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BE Informed No. 8.3

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Frequency Coordination

Part 97 

John B. Johnston, W3BE

Q. What is a frequency coordinator?

A. Section 97.3(a)(22) defines a frequency coordinator as an entity, recognized in a local or regional area by amateur operators whose stations are eligible to be auxiliary or repeater stations, that recommends transmit/receive channels and associated operating and technical parameters for such stations in order to avoid or minimize potential interference.   

Q. What is the authority of our frequency coordinator?

A. Section 97.205(c) says: where the transmissions of a repeater cause harmful interference to another repeater, the two station licensees are equally and fully responsible for resolving the interference unless the operation of one station is recommended by the frequency coordinator and the operation of the other station is not. In that case, the licensee of the non-coordinated repeater has primary responsibility to resolve the interference. The same provision is codified for Section 97.201 auxiliary stations.  

Q. Does the FCC select our frequency coordinator?

A. No, our regulator does not select our Section 97.3(a)(22) frequency coordinators.

Q. Then who is supposed to select our frequency coordinator?

A. That recognition can only be bestowed by the authorized segment of our amateur service community, either locally or regionally. Should we become dissatisfied with the way that the entity is doing the job, we should replace it with another one that will.

Q. Who is it in our amateur service community are amongst the segment authorized to recognize our frequency coordinator?

A. Section 97.3(a)(22) says that recognition is provided in a local or regional area by the amateur operators whose stations are eligible to be auxiliary or repeater station.

Q. Does the FCC specify how we must go about recognizing our frequency coordinator?

A. No. That is up to the local or regional area Section 97.5 station licensees of stations that are eligible to be Section 97.201 auxiliary stations and Section 97.205 repeater stations.

Q. How do we go about selecting our frequency coordinator?

A. That is entirely up to us. When the hams in any locality desire to avail themselves of the benefits of Section 97.3(a)(22) frequency coordination, they must come together on what it is they expect from their frequency coordinator. Then they must recognize an entity to carry out those expectations.

Q. Then what?

A. Then we should take actions necessary to prove to our amateur service community and our regulator that the entity is recognized as such by local or regional area amateur operators whose stations are eligible to be auxiliary or repeater stations.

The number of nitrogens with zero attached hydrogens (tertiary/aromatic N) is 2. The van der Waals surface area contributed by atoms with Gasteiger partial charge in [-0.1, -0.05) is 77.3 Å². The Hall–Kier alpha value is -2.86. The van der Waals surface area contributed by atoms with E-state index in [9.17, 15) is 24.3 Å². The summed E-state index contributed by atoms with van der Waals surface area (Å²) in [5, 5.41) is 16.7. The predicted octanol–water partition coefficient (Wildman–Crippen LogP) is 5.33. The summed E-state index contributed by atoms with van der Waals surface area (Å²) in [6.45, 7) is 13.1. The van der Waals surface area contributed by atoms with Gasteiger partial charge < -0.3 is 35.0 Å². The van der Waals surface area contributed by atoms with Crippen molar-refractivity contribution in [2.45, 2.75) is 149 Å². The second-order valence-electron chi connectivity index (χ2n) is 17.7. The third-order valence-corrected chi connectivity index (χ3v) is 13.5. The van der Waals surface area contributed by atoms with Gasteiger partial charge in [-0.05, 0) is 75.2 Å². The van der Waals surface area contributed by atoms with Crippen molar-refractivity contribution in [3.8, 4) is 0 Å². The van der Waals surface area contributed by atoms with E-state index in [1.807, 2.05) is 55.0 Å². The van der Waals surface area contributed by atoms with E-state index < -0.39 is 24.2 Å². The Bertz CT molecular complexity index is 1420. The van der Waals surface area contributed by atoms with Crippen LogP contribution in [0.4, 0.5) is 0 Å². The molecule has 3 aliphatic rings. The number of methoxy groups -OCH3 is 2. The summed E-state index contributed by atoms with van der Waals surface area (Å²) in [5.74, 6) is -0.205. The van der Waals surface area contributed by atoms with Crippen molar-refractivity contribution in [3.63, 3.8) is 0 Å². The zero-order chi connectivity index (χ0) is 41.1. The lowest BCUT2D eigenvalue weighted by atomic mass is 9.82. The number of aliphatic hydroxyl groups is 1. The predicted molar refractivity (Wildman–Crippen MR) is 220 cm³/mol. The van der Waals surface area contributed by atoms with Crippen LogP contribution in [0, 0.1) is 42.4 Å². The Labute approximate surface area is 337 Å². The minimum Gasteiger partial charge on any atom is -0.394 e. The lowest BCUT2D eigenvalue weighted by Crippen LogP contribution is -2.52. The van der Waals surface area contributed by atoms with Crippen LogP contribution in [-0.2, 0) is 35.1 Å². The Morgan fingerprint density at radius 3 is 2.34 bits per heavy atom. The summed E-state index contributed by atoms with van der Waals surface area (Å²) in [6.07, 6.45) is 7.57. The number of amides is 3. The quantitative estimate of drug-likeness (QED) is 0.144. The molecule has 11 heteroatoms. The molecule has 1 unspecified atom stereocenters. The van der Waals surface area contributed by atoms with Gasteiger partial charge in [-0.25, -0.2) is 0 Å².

Q. There is no frequency coordinator in our area. If another repeater causes interference to our repeater, which station licensee must resolve the interference?

A. Because your Section 97.205 repeater station is uncoordinated, its Section 97.103 station licensee has primary responsibility to resolve interference issues with another Section 97.205 repeater station. If the other repeater is also uncoordinated, both station licensees are responsible for resolving the interference issue.    

Q. The frequency coordinator in an adjoining state has announced that it will be taking over the coordination in our area. Does our area coordinator decide to serve us, or do the licensees in our area decide who is to serve us?

A. The eligible Section 97.205 repeater station licensees in your local or regional area should decide.  

Q. Our repeater is coordinated, but it receives interference from another repeater. The other repeater is also coordinated and its station licensee complains that it receives interference from our repeater. It is really annoying to the users. Who is responsible for resolving this matter?

A.  Section 97.101(d) says: No amateur operator shall willfully or maliciously interfere with or cause interference to any radio communication or signal. Whenever the transmissions from Section 97.205 repeater stations cause interference to each other, therefore, it behooves their Section 97.5 station licensees to resolve the situation.

Q. Many years after our repeater was in operation, the frequency coordinator gave our channel to another station. What is the FCC going to do about that?

A. You should expect our regulator to view the incident as a routine action taken by your  Section 97.3(a)(22) frequency coordinator.

Q. Why didn’t we receive credit for being on the channel first?

A. The answer to that question would come from your  Section 97.3(a)(22) frequency coordinator. Apparently, it has decided that your claim to the channel is outweighed by the need for a more effective arrangement of Section 97.205 repeater stations in your local or regional area.

Q. For too many years, our local frequency coordinator has ignored its own bylaws and standards. I know it is outside of Part 97, but what can be done to correct this situation?

A. Work to try to bring about the recognition of an entity more to your liking in your local or regional area by the amateur operators whose stations are eligible to be auxiliary or repeater station.

Q. Can there be more than one frequency coordinator for the same local or regional area?

A. There is no codified limit to the number of entities so recognized as such by local or regional area amateur operators whose stations are eligible to be auxiliary or repeater stations. But multiple entities would likely defeat the purpose. Wherever the result is conflicting recommendations forthcoming with regard to avoid or minimize potential interference, expect no outside aid for any side.

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July 29, 2017

Supersedes all prior editions